Left ventricular mass and exercise responses predict future blood pressure. The Muscatine Study.
Increased blood pressure and left ventricular mass are associated with increased morbidity and mortality in adults with coronary heart disease. To define the predictors of subsequent childhood blood pressure and left ventricular mass, serial echocardiograms and blood pressure responses during exercise were studied in 274 children aged 6 to 15 years, whose systolic blood pressures were in the high, middle, or low range. Persistence of rank order for left ventricular mass and blood pressure, at rest and during exercise, was maintained over a mean follow-up period of 3.4 years, with correlations ranging from 0.33 to 0.44. Subsequent systolic blood pressure was best predicted from initial resting and maximal exercise systolic blood pressures and left ventricular mass. Subsequent left ventricular mass was best predicted from initial left ventricular mass and maximal exercise diastolic blood pressure, but resting systolic blood pressure did not add to this latter prediction. Since left ventricular mass relates best to exercise blood pressure and not to resting blood pressure, left ventricular mass may provide an integrated view of the effects of blood pressure both at rest and during stress. We speculate that increased left ventricular mass in childhood may be an important predictor of subsequent hypertension and its consequences.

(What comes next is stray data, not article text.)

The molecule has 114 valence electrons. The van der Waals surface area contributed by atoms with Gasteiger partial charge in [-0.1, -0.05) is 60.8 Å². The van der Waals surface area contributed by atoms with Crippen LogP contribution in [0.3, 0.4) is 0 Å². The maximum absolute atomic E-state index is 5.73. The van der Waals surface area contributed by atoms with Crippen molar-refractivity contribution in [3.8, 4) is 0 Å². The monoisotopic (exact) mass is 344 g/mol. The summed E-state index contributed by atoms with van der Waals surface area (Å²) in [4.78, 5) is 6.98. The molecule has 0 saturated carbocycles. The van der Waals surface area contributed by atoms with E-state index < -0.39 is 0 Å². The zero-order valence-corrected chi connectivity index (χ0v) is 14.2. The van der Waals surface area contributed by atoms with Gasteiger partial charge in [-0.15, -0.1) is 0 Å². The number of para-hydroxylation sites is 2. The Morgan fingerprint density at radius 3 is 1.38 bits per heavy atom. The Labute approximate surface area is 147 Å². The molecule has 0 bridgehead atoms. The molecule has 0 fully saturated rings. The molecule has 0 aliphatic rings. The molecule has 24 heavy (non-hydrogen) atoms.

- Copyright © 1988 by American Heart Association